Nicodemus brought a mixture of myrrh and aloes, about seventy-five pounds. Taking Jesus’ body, they wrapped it, with the spices, in strips of linen. This was in accordance with Jewish burial customs. –John 19:39-40
If you had participated in washing, anointing, and wrapping the dead body of Jesus Christ, wouldn’t you tell your children about it? Mightn’t you even point out the exact spot where it occurred? And would not your children tell their children, and so on down through at least a few generations?
Thus it transpired that the memory of this sacred place was preserved, and eventually a commemorative stone was installed in the Church of the Holy Sepulchre, perhaps even replicating an original anointing stone. Today this is surely the most stroked and caressed stone in the entire world. All day long people stoop to touch it, kiss it, or lovingly wipe handkerchiefs across it in hopes of collecting a trace of its original essence. Chiefly it is women who perform this devotion, for while John tells us that Nicodemus and Joseph of Arimathea prepared Jesus’ body for burial, the other three gospels report several women being present, including Mary Magdalene, Mary the mother of James, and Salome. On the morning of the resurrection these same women came to the tomb with more spices to complete the anointing, which must have been initially hurried on account of the approach of the sabbath.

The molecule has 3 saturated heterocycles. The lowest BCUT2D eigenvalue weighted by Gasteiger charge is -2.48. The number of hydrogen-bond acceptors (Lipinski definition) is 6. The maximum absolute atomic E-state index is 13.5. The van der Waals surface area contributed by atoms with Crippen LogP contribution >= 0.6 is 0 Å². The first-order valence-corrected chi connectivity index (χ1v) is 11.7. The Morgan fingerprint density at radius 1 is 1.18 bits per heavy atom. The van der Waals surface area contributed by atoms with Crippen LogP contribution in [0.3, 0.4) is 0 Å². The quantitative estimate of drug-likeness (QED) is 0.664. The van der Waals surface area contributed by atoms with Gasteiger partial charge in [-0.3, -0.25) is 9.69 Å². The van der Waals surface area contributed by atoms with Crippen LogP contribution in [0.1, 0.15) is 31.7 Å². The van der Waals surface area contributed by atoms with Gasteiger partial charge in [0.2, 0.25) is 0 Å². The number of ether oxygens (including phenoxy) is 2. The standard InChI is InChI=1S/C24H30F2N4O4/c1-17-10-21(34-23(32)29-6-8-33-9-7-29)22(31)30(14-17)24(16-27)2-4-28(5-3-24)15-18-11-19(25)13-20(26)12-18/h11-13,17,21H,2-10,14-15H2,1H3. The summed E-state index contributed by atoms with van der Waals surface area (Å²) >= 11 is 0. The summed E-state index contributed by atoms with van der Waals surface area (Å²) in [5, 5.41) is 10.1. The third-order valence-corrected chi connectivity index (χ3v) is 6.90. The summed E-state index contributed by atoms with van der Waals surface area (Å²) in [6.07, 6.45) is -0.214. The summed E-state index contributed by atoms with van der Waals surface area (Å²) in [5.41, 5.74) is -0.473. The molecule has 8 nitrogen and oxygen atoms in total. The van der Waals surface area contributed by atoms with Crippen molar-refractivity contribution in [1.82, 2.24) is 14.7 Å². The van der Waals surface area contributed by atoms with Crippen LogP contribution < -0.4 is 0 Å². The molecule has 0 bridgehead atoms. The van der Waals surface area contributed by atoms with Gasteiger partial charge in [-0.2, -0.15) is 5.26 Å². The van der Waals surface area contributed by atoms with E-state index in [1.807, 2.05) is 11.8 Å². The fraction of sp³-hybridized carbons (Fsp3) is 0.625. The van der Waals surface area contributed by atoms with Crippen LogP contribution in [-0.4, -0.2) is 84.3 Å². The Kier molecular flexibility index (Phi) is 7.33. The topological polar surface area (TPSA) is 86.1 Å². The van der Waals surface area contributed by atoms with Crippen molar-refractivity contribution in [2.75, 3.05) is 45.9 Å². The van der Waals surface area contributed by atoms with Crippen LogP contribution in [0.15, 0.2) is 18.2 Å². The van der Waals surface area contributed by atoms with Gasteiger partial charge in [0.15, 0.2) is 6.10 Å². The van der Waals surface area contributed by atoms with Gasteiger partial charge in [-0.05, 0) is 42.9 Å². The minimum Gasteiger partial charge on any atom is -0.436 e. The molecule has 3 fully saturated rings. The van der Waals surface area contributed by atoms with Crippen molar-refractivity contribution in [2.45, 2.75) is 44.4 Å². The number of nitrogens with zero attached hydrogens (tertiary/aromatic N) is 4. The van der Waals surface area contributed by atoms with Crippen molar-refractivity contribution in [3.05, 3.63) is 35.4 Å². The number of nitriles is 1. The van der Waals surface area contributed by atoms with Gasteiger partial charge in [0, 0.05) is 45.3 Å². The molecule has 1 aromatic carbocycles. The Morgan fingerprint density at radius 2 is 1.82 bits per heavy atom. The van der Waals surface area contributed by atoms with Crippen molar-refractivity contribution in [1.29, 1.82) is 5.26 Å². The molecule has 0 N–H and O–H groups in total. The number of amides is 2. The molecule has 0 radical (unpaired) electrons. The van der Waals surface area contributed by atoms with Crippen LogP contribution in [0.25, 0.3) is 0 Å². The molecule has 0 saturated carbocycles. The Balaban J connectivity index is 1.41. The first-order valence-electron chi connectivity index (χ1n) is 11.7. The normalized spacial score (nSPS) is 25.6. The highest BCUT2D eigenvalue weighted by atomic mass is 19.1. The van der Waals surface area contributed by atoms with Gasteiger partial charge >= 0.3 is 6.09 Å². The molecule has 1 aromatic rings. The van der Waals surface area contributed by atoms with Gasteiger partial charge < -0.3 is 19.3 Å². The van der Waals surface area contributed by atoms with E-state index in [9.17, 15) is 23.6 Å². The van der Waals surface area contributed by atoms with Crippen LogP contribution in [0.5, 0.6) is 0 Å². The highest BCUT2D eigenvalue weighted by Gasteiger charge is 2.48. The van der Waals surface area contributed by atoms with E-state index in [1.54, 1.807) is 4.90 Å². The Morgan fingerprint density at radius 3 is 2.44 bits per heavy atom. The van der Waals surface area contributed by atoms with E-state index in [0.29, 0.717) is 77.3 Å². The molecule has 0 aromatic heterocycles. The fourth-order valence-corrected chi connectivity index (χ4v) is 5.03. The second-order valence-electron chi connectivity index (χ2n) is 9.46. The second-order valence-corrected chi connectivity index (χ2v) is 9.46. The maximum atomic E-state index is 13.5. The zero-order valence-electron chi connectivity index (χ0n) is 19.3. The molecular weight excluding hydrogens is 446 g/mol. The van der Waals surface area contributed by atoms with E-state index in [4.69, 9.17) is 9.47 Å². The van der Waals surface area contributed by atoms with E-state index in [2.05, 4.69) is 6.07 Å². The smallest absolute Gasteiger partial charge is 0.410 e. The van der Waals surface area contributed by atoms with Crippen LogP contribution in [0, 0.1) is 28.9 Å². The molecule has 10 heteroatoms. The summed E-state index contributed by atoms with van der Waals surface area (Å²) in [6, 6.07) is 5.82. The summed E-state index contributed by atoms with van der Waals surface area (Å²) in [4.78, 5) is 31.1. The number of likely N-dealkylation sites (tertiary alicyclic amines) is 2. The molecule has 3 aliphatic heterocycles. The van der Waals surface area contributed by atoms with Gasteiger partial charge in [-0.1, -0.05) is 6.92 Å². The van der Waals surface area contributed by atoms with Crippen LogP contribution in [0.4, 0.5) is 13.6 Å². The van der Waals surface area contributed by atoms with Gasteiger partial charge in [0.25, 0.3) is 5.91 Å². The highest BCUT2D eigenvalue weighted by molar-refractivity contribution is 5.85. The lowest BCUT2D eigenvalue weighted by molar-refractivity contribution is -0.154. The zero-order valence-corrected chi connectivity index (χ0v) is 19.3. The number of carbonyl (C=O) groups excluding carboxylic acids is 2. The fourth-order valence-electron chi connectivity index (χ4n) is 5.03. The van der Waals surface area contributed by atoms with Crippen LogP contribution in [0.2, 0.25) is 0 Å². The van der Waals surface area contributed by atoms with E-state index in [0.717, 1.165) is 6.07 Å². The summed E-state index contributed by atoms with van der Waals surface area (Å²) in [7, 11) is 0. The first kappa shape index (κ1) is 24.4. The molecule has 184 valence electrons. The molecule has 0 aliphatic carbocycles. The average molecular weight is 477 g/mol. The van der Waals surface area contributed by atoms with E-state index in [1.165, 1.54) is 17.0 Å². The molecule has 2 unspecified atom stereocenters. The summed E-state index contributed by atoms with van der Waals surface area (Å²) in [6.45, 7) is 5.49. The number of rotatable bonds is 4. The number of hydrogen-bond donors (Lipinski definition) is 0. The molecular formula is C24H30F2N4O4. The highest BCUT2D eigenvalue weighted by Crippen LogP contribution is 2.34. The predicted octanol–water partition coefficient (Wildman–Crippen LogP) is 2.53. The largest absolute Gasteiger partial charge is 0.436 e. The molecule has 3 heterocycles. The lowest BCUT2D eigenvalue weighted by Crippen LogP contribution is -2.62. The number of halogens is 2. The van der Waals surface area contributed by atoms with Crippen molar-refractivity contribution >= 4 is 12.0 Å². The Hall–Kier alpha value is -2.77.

The mention of Mary Magdalene is noteworthy, as tradition attributes to her a previous anointing of Jesus while He was still alive. Although Mary is not specifically named, we’re told that “a woman who had lived a sinful life” approached Jesus at table, “and as she stood behind Him at His feet weeping, she began to wet His feet with her tears. Then she wiped them with her hair, kissed them and poured perfume on them” (Lk 7:37-8). That this happened not in private but in public, between a man and woman, with the implication of worship and the scandalous details of the hair, the kissing, and the perfume—all these combine to produce an effect of sensational intimacy.
A similar story occurs in the other three gospels, but there it has a different setting (Bethany rather than Galilee), comes much later in Jesus’ ministry (a few days before His death), and is connected with a different Mary, the sister of Lazarus. Moreover there is the added dimension of Mary’s grateful reverance for the Savior who had raised her brother from the dead, even as she prophetically anoints this Savior for His own premature death.
Three of these accounts mention another item—an alabaster jar —pertinent to our theme of signifcant stones in the life of Jesus. Alabaster is a translucent whitish stone that was often carved into ornaments and vessels. The jar used by Mary was likely an alabastron, a long, drop-shaped vessel with a very narrow opening from which the precious ointment could be poured drop by drop. Hence we’re told that Mary “broke the jar” (Mk 14:3) in order to pour out its entire contents at once. Mark identifies the perfume as “pure nard” (or spikenard), the root of a plant found chiefly in India, and thus particularly expensive. The fact that it was worth “more than a year’s wages” seems to have been the last straw for Judas, who immediately afterwards betrayed Jesus to the chief priests. How ironic that, outraged by this extravagance, he turned around to accept the sum of thirty pieces of silver in exchange for the Pearl of Great Price.
In both these anointings, of Jesus dead and alive, what stands out to me is the sheer weight of the perfume: in one case seventy-five pounds (almost half the body’s weight), and in the other a different kind of heaviness, as “the house was filled with the fragrance” (Jn 12:3). Perhaps nothing is more redolent of what C.S. Lewis called “the weight of glory.”
Photo: guillaumepaumier.com, CC-BY. Wikimedia Commons. Wikipedia.org.
Next Week: The Tomb of Christ